11. Have you ever known someone like Janene? Did her cruelty take you by surprise? What did you think of Kendra’s reactions to her? Would you have handled her differently?

12. On page 344, Kendra refers to Kyle as “the father of my children”. What does this statement mean to her? Do you think it’s an accurate description of their relationship?

13. Why does it take Kendra so long to open the letter from Will?

14. How did you expect Kyle and Kendra to wind up at the end of the book? In what ways would they be a good couple and in what ways do you think they might be better off with someone else?

15. What themes are suggested by the title Marshmallows for Breakfast?

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Reading Group Guide

1. What was your first impression of Kendra as a character? How did your understanding of her motivations and personality evolve throughout the novel? Did you have any ideas about her early on that were later proven to be either true or false?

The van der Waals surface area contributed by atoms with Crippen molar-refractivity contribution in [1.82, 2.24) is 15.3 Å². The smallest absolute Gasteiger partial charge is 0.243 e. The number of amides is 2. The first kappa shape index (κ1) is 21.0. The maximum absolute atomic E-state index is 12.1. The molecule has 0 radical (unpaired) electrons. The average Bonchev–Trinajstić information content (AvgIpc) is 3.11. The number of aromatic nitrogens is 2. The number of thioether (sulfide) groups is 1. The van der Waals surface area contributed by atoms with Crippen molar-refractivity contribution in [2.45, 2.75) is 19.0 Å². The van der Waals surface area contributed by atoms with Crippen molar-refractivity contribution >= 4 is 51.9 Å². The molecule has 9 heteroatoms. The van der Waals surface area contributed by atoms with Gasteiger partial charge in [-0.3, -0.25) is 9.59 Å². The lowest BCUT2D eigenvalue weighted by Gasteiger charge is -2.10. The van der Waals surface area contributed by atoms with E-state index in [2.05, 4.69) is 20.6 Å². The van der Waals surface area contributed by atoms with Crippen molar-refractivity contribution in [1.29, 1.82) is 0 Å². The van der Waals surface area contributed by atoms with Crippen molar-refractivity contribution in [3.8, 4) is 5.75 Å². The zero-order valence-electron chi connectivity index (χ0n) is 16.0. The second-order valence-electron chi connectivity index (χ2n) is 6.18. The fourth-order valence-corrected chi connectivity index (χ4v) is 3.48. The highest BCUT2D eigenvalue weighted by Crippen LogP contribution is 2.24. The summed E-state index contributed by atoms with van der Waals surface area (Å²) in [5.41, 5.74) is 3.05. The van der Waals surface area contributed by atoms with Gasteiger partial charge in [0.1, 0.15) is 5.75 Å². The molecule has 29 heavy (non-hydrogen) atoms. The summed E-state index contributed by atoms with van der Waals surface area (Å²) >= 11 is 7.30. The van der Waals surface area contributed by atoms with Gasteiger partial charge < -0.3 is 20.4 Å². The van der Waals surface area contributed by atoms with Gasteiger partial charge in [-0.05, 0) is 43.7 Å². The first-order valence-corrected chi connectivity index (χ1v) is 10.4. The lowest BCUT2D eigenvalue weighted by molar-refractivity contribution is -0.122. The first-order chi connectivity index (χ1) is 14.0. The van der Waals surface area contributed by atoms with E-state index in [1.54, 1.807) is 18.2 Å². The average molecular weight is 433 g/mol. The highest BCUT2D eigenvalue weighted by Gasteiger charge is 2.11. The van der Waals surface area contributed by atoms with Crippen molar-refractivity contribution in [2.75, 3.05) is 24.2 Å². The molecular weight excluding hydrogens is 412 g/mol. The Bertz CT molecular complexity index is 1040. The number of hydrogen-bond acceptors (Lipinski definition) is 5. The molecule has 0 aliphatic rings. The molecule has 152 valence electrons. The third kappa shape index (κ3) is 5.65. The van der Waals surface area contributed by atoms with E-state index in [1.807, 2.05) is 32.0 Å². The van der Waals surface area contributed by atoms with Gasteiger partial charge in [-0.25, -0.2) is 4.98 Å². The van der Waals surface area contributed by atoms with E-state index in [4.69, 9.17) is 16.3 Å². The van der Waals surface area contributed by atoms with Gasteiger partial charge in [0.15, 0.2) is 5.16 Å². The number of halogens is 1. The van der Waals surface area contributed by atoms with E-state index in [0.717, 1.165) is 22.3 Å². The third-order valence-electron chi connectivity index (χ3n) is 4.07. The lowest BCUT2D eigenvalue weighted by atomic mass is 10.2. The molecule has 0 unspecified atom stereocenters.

2. Against her will, Kendra is drawn into the Gadsborough family crisis almost immediately. Were you surprised by her actions and reactions that first Saturday morning and beyond? What would you have done in her situation?

3. Throughout the novel, the nightmares in Kendra’s past are alluded to: did you guess what they were before they were revealed? Once you knew the full story, did it change your view of Kendra? What effects did these experiences have on her?

4. Consider the conversation Kendra and Kyle have about ideals and child-rearing (starting on page 116). What do you make of each of their perspectives? Why does each feel the way they do? Do you agree with one or the other, or is the truth somewhere in the middle? If you have children, have your ideas about being a parent changed over the years? Does ideology give way to practicality?